May 2003
Volume 44, Issue 13
Free
ARVO Annual Meeting Abstract  |   May 2003
PCR-Based Detection of Bacteria and Fungi Implicated in Severe Ocular Infections
Author Affiliations & Notes
  • T. Chan
    Singapore Eye Research Institute, Singapore National Eye Center, Singapore, Singapore
  • X. Sun
    Ophthalmology, National University of Singapore, Singapore, Singapore
  • S. Chee
    Ophthalmology, National University of Singapore, Singapore, Singapore
  • C. Chee
    National University Hospital, Singapore, Singapore
  • K. Song
    Microbiology, National University of Singapore, Singapore, Singapore
  • Footnotes
    Commercial Relationships  T. Chan, None; X. Sun, None; S. Chee, None; C. Chee, None; K. Song, None.
  • Footnotes
    Support  Singapore SERI/MG/99-03/0018
Investigative Ophthalmology & Visual Science May 2003, Vol.44, 1843. doi:
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    • Get Citation

      T. Chan, X. Sun, S. Chee, C. Chee, K. Song; PCR-Based Detection of Bacteria and Fungi Implicated in Severe Ocular Infections . Invest. Ophthalmol. Vis. Sci. 2003;44(13):1843.

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      © ARVO (1962-2015); The Authors (2016-present)

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Abstract

Abstract: : Purpose: To evaluate polymerase chain reaction (PCR)-based assays to detect bacteria and fungi in ocular samples from patients with severe ocular infections. Methods: Nested-PCR and real-time PCR assays were developed to amplify portions of the bacterial 16S or fungal 18S ribosome gene. Forty ocular samples from patients with presumed infectious endophthalmitis, keratitis or scleritis, including 27 vitreous humor, 5 aqueous humor, 6 corneal, 1 scleral, and 1 conjunctival samples, were tested by nested-PCR assays, as well as by standard microbiological techniques. The results of the two diagnostic techniques were compared. Real-time PCR was also performed on 12 vitreous samples from infected eyes. Vitreous samples from 30 non-infected eyes were also examined, serving as negative-controls. Results: PCR and culture results matched (were both positive or both negative) in 14 (35%) of the 40 samples from infected eyes. Twenty-six (65%) samples were PCR-positive but culture-negative. No culture-positive samples were PCR-negative. Among the 36 PCR-positive samples using nested-PCR, 29 were positive for bacteria and 7 for fungi. Of the bacterial organisms, 18 were identified as Gram-positive bacteria, 11 as Staphylococci, 5 as Streptococci and 9 as Gram-negative bacteria. More specific identification to the species level was obtained in 15 samples, namely: S. pneumoniae (n=1), S. agalactiae (n=1), P. acnes (n=2), K. pneumoniae (n=4), P. aeruginosa (n=3), M. tuberculosis (n=2) and C. albicans (n=2). Of the 30 negative-control samples, none were positive for bacteria or fungi by either culture or PCR. Positive detection of bacteria was obtained in 9 of 12 infected vitreous samples using real-time PCR, with the quantitative pathogenic load being approximately 1000-30000 CFU per ml of vitreous. Conclusions: PCR-based assays offer overwhelming advantages over conventional culture techniques in the detection of bacteria and fungi implicated in severe ocular infections. Real-time PCR is also a potentially useful tool, in view of its quantitative and rapid diagnostic capability.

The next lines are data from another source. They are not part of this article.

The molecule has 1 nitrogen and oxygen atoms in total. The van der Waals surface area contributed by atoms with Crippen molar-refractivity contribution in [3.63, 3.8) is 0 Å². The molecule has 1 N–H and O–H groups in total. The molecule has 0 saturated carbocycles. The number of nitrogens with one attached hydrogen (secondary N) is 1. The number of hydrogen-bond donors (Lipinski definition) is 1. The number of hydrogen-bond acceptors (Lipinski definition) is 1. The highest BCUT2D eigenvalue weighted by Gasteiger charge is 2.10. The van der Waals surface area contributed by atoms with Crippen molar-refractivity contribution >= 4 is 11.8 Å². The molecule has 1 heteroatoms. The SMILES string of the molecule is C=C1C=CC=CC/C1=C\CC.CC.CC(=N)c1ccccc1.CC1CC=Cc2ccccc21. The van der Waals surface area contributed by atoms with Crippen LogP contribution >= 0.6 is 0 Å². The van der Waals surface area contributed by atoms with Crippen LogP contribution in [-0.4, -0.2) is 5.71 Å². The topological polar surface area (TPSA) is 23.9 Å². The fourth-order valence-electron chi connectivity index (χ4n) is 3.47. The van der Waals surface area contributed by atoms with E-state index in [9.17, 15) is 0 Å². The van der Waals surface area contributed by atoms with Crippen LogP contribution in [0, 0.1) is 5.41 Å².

Keywords: endophthalmitis • clinical (human) or epidemiologic studies: sys • microbial pathogenesis: clinical studies 
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